President Obama on Monday said it is time to bring mental illness “out of the shadows.” At the National Conference on Mental Health, sponsored by the White House, Obama spoke about the stigma associated with mental illness.
The White House has focused on mental illness after a string of mass shootings last year generated interest in improving the country’s mental health services, The Washington Post reports.
In a speech delivered at the conference, Obama said most suicides each year involve someone with a mental health or substance abuse disorder. “And in some cases, when a condition goes untreated, it can lead to tragedy on a larger scale,” he added. “Too many Americans who struggle with mental health illnesses are still suffering in silence, rather than seeking help,” Obama said. “And we need to see [to] it that men and women who would never hesitate to go see a doctor if they had a broken arm or came down with the flu, that they have that same attitude when it comes to their mental health.”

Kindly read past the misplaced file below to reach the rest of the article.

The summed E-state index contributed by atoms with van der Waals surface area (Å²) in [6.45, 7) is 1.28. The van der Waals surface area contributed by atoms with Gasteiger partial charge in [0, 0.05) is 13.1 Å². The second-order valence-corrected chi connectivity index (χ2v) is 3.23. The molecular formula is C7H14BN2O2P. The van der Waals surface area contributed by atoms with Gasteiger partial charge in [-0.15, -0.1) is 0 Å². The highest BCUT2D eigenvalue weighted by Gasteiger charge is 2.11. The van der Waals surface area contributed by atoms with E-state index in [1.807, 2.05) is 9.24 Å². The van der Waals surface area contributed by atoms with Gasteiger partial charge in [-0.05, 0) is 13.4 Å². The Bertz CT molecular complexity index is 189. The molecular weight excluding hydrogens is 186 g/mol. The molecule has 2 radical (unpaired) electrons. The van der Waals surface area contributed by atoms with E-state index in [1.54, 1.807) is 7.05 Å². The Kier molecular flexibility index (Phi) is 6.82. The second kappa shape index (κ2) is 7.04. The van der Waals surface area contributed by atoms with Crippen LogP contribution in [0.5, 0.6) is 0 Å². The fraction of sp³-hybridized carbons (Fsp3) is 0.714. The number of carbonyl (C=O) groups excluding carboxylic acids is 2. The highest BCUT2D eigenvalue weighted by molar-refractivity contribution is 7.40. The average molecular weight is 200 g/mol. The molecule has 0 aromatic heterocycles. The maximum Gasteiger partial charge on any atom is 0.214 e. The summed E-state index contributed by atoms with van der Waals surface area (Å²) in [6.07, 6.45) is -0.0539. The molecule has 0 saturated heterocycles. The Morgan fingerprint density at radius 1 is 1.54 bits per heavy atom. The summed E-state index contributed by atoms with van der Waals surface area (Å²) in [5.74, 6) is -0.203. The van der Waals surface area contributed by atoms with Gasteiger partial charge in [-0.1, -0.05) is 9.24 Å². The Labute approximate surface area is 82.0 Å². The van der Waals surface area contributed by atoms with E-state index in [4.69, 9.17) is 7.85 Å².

Under the Affordable Care Act, health insurers are required to cover mental health services as an essential health benefit. This means all insurance plans must cover these services, and pay for them at the same rate that they pay for medical and surgical services.
Several new projects were unveiled in conjunction with the conference, the article notes. These include youth-oriented public services announcements on MTV, a media campaign aimed at veterans, and information about mental health services posted on video gamer online message boards.
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